“He loves [his horses], that’s his life,”Terwilliger said. “He takes care of them like they’re his kids. Every time we are talking, he is talking about his horses. It’s awesome.”

Despite the passion Hall has for training, it takes lots of time and patience, absorbing most of his after school hours and leaving little for homework. Hall explains how the process takes hard work and the ability to manage a schedule wisely.

“It’s very time consuming just because you know what you have to do and sometimes you can’t get the result you want,” Hall said. “Either you are having an off-day or your horse is having an off-day, so you have to try to push through that and if you can’t, you have to start over again the next day. It’s a challenge, especially with trying to manage homework.”

Despite the struggle of managing school and training, Hall said it’s worth it to be able to work and learn with horses each day.

“I love what I do,” Hall said. “I wouldn’t change it for the world.”

Leave a Comment
More to Discover
About the Contributors
Abigail Lund, Staff Writer
Abigail Lund is a senior at Lovejoy, and this is her first year in The Red Ledger staff. She recently moved to Texas from Mississippi in January and is enjoying every moment here in the burning hot lands of Lucas. She is also still amazed by the amount of people in her grade, considering she came from a small class of 50 people. Some of her favorite hobbies besides writing is dance, art, and drinking Dr. Pepper. Her plans for the future are to study art and writing in college and eventually travel the world. She loves creativity and adventure, and lives every moment to the fullest. She is very proud to be a part of the Red Ledger her last year of high school and can’t wait to see what opportunities it will give her in the future.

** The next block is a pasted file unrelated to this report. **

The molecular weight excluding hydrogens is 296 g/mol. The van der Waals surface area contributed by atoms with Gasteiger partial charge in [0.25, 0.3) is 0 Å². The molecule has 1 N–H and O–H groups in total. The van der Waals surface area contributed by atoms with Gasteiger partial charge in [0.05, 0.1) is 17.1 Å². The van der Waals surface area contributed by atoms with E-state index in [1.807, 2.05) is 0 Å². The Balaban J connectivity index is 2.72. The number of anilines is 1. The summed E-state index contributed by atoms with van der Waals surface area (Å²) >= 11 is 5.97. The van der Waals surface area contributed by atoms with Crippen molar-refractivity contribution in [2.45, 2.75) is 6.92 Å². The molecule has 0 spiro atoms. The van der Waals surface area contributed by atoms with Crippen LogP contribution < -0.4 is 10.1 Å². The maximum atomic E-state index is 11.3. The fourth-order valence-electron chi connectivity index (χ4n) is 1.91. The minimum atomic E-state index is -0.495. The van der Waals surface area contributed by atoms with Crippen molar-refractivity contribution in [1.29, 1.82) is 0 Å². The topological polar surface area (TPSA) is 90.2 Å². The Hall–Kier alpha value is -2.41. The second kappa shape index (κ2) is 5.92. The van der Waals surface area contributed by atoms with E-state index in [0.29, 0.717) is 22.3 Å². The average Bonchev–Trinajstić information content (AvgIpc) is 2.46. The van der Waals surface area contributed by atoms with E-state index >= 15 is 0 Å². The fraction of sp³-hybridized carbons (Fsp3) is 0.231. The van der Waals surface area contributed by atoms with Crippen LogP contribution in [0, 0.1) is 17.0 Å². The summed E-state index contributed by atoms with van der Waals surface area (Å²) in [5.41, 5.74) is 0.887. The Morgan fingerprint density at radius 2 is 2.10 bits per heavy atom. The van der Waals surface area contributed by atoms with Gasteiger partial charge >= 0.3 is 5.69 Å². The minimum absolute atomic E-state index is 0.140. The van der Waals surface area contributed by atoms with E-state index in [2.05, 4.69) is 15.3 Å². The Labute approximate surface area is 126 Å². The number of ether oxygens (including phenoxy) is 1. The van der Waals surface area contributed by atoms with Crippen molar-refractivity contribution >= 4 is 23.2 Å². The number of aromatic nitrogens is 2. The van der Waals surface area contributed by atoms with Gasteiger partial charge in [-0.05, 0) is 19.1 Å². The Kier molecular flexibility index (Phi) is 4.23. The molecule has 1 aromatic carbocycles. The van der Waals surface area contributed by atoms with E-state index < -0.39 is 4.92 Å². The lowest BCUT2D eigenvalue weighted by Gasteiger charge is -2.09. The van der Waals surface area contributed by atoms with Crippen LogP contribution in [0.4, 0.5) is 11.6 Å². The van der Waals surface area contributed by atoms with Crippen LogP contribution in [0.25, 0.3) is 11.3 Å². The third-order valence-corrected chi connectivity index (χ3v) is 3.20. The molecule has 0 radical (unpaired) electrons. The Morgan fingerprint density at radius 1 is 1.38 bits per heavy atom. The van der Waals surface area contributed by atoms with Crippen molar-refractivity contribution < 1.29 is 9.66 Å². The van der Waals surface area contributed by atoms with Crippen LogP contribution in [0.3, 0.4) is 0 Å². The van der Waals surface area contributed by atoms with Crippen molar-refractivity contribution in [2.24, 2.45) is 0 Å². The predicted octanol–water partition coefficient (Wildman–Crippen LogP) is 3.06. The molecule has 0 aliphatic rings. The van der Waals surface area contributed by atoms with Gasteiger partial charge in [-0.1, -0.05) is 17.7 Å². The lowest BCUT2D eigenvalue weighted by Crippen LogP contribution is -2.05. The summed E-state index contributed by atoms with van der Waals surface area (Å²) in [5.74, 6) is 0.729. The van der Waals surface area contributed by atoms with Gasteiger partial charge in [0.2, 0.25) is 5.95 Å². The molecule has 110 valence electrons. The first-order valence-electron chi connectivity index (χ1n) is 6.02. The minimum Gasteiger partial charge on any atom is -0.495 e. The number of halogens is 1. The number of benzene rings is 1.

Shae Daugherty, Section Editor
It’s Daug·herty, /Dortee/, Daugherty. It’s not that hard. Coaches never get it wrong, and that may have been what drove her to sports photography in the first place. When she isn’t leaving sticky notes all over the newsroom, she’s in the heart of the sideline with a few cameras and a small bag of SD cards. She spends nearly all her time with the Sideline Team, causing trouble or residing in the studio. Her favorite part of football season is the two hours before any game, when the photographers go to dinner, or at least they try to. Shae’s sustained many injuries during her five year run as a sports photographer due to her inability to see players charging at her. Ironically, the Photo Editor is legally blind, and will crack numerous blind jokes, at the disapproval of one Benjamin Nopper. Her goal this year is for The Red Ledger to finally win the Pacemaker, and nothing will stand in her way. Coming in right at 5’10”, she certainly doesn’t need heels, but she wouldn’t be caught dead without them. Let her leave you with this one piece of advice–keep your heels, head and standards high.

Comments (0)

The Red Ledger values the opinion of its readers and encourages them to discuss its content. All comments are subject to approval by The Red Ledger staff. The Red Ledger does not allow anonymous comments and requires a valid email address. The email address will not be displayed but will be used to confirm your comments. Comments are reviewed as often as possible. Comments with inappropriate content will not be published. Once submitted, comments become the property of The Red Ledger. To see our full Comment Policy, visit https://www.theredledger.net/about-us/policies/
All The Red Ledger Picks Reader Picks Sort: Newest

Your email address will not be published. Required fields are marked *